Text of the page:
The NAO index and the near-surface air temperatures (T) were obtained from the CRU database [73] held at the British Atmospheric Data Centre, RAL, UK for the period of 1901 to 2016. December, January, and February temperatures were chosen as the winter months. The total time series length of 348 months was considered. The autocorrelation of NAO is of magnitude 0.1 with a time lag of 1 month, and surface air temperature autocorrelation is about 0.05 with a time lag of 1 month. Because of the low autocorrelations, we expected the methods mentioned in Section 2 to be robust with given time series length. Moreover, the AI for T and NAO showed a minimal increase from time lag 1 to time lag 10, and hence, $k=1$ was chosen, while we scanned for an interaction delay at which the source exchanges maximum information exchange. The PRUDENCE regions [74] over Europe were selected, and spatial mean air temperatures over different regions were used to detect the information exchange.

Table 2 shows the information exchange between the NAO and T over two PRUDENCE regions (the British Isles and Scandinavia). The parametric IF-linear shows significant information exchange from T over the British Isles to the NAO index at an interaction delay of zero days. The TE estimators show a significant information exchange bidirectionally between NAO and T over the British Isles except for the TE-binning estimator. For Scandinavia, IF-linear shows information exchange from NAO to T, while TE estimators show bidirectional information exchange. Over other PRUDENCE regions, similar bidirectional information exchange ess observed except for the Mediterranean region. These results seem to be implausible, as one would not expect any information exchange from T over Europe to the NAO index. This unrealistic estimation of information exchange could have arisen from a common influence by a hidden third variable. Earlier studies have observed the sensitivity of TE estimation to a hidden variable [75]. From previous literature, a possible influence on NAO might arise from the variations in sea surface temperatures, sea ice, volcanic activity, and solar activity [76], which also influence the T over Europe.

## 4. Conclusions

This work targeted detecting and quantifying interactions in climate phenomena through asymmetric methods from information theory, IF, and TE. However, due to the difficulty in their estimations, we initially tested various estimators of these methods to idealized systems and then to two important climate phenomena. We limited our discussions only to two-dimensional systems.

The parametric estimators assuming linearity, such as the rigorously derived IF-linear and axiomatically proposed TE-linear, detected and reliably quantified the unidirectional and bidirectional information exchange in the idealized linear systems. IF-linear was able to detect the unidirectional information exchange for the tested unidirectional nonlinear system, whereas the TE-linear failed to do so. For the bidirectional nonlinear Heńon maps, both linear estimators failed to detect and quantify the information exchange. Hence, care has to be taken if linear information exchange measures is applied in climate system diagnosis, especially if the system variables have non-Gaussian distributions. However, these two estimators, IF-linear and TE-linear, were robust and reliable for the discussed linear systems and, in addition, IF-linear also for a weakly nonlinear system. For all the idealized systems discussed here, the nonlinear implementation of IF might reveal the interactions, but since we focused on climate applications given time series with an unknown dynamical model, we used IF-linear, which does not require system dynamics.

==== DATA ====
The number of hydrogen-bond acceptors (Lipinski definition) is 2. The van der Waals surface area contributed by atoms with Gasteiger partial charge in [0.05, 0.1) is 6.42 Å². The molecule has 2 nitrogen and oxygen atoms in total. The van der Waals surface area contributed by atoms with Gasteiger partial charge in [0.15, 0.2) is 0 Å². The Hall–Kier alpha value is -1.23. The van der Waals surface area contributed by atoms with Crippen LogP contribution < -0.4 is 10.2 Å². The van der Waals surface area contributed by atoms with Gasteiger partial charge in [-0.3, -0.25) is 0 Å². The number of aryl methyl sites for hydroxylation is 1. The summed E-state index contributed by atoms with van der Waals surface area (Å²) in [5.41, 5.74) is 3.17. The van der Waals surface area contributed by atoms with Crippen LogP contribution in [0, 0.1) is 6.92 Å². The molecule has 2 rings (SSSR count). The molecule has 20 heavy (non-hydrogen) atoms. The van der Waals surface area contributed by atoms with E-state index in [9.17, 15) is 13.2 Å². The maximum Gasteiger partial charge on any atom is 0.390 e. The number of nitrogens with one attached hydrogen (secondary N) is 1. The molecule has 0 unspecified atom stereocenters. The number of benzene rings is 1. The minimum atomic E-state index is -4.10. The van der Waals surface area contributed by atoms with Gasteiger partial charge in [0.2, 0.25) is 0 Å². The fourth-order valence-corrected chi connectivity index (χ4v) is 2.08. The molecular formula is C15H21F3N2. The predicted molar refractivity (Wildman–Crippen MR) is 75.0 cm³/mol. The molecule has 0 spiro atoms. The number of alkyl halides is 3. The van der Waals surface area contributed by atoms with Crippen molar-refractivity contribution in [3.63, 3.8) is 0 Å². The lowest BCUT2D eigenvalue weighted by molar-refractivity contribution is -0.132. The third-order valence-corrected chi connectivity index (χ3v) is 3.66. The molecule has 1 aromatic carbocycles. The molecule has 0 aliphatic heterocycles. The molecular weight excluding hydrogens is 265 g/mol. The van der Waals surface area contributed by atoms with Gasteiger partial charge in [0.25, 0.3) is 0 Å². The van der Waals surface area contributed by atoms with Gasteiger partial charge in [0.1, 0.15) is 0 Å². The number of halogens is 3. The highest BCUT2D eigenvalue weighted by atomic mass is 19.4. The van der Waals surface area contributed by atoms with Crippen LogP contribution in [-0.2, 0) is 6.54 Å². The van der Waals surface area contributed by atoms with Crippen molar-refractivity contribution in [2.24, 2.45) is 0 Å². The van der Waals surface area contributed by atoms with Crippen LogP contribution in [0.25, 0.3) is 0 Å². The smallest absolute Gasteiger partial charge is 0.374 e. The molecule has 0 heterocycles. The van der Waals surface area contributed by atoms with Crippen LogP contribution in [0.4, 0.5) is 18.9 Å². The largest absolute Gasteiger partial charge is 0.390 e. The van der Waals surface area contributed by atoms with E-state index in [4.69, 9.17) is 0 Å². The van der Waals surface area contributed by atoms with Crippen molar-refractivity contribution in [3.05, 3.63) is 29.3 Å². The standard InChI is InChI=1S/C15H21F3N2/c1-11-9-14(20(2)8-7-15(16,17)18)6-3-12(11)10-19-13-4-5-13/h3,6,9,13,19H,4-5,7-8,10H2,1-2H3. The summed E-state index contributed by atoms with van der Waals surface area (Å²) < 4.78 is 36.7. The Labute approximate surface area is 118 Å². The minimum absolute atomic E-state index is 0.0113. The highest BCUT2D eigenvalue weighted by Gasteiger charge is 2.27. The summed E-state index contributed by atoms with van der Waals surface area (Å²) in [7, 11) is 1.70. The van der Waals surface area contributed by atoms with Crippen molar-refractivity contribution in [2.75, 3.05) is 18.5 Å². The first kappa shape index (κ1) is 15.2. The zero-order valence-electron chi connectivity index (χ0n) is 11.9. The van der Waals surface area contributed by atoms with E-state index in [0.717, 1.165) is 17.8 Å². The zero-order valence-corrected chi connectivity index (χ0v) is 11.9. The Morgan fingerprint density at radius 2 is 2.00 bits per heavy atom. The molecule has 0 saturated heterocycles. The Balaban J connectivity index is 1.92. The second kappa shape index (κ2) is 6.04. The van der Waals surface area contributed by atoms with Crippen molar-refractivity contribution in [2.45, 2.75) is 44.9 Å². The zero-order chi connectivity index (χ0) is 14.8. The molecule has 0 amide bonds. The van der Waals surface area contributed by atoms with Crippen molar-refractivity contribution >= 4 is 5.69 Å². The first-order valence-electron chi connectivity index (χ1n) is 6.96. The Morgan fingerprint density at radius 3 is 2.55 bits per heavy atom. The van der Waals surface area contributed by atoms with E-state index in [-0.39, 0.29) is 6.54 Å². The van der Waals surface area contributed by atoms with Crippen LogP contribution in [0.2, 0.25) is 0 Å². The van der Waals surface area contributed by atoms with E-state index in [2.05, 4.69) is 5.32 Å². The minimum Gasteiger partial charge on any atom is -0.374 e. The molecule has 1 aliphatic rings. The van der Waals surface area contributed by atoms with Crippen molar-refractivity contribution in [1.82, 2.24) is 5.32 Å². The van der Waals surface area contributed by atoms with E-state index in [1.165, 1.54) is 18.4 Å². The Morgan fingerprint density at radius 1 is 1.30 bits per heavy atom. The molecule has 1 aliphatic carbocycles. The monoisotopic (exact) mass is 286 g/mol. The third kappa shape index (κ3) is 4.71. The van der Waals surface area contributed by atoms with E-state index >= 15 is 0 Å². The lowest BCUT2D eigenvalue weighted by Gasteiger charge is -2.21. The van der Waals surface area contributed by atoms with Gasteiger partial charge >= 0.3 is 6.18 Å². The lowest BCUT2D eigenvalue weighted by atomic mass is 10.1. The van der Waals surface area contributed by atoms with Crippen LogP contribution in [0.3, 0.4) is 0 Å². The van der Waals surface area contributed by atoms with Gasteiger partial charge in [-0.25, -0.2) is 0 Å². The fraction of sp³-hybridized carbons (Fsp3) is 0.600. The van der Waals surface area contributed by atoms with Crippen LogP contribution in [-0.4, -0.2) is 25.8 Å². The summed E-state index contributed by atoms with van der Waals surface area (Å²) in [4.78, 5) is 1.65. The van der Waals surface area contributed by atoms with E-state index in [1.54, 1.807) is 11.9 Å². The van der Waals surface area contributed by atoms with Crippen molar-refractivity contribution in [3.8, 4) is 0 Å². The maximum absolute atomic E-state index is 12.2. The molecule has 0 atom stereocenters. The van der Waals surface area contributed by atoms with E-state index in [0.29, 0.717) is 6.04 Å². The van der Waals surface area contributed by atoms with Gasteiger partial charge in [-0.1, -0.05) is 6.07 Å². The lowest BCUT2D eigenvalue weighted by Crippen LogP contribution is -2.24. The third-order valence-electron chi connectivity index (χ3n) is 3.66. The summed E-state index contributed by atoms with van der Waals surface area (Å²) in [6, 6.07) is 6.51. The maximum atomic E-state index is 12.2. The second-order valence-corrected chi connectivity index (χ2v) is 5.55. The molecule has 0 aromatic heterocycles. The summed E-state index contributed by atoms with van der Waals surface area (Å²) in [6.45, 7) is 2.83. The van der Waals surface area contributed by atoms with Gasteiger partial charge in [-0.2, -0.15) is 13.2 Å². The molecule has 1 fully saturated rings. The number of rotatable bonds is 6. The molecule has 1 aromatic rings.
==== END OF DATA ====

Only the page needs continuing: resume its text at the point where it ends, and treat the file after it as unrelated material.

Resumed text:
Among the nonparametric estimators, the TE-binning failed to be useful as a robust estimator. Even though the TE-kernel and TE-kraskov passed the idealized tests, their implementations had to be tuned to get consistent numerical results. Slow convergence of information exchange with the TE-kraskov estimator with increase in time series length was also noted. Therefore, we concluded that both reliable nonparametric estimators should be jointly applied and their implementation should be optimized for consistent results before any quantitative interpretation of the investigated nonlinear system is drawn. This conclusion is conditioned on the availability of long enough data time series. The composite use of TE-kernel and TE-kraskov showed that the dynamics of the Lorenz-96 model is dominated by the slow subsystem.

For real climate applications, i.e., information exchange between the Indian and Pacific Oceans, the parametric and reliable nonparametric estimators showed a significant bidirectional information exchange. Moreover, the time lag of significant information exchange from Pacific to the Indian Ocean was about 2 to 3 months. An instantaneous information exchange from the Indian to Pacific Ocean was detected and also with a time lag of about 10 to 12 months. The respective spatial patterns over the Indian and Pacific Oceans revealed a significant bidirectional information exchange. Hence, given the consistent estimations, we concludef that a bidirectional information exchange exists between the Pacific and Indian Oceans, as expected from literature [64,67,68]. However, given the limitations of TE and IF-linear, a possibility of a hidden influence by another system cannot be ruled out. This requires further analysis.

For the relation of NAO and European winter air temperatures, the estimators showed significant bidirectional information exchange. The process mechanism from NAO to European temperature is often discussed in the literature [71,72]. However, the measured information exchange from European temperatures to the NAO cannot be explained by a straightforward process chain. This indicates an influence from a third hidden variable as a common driver.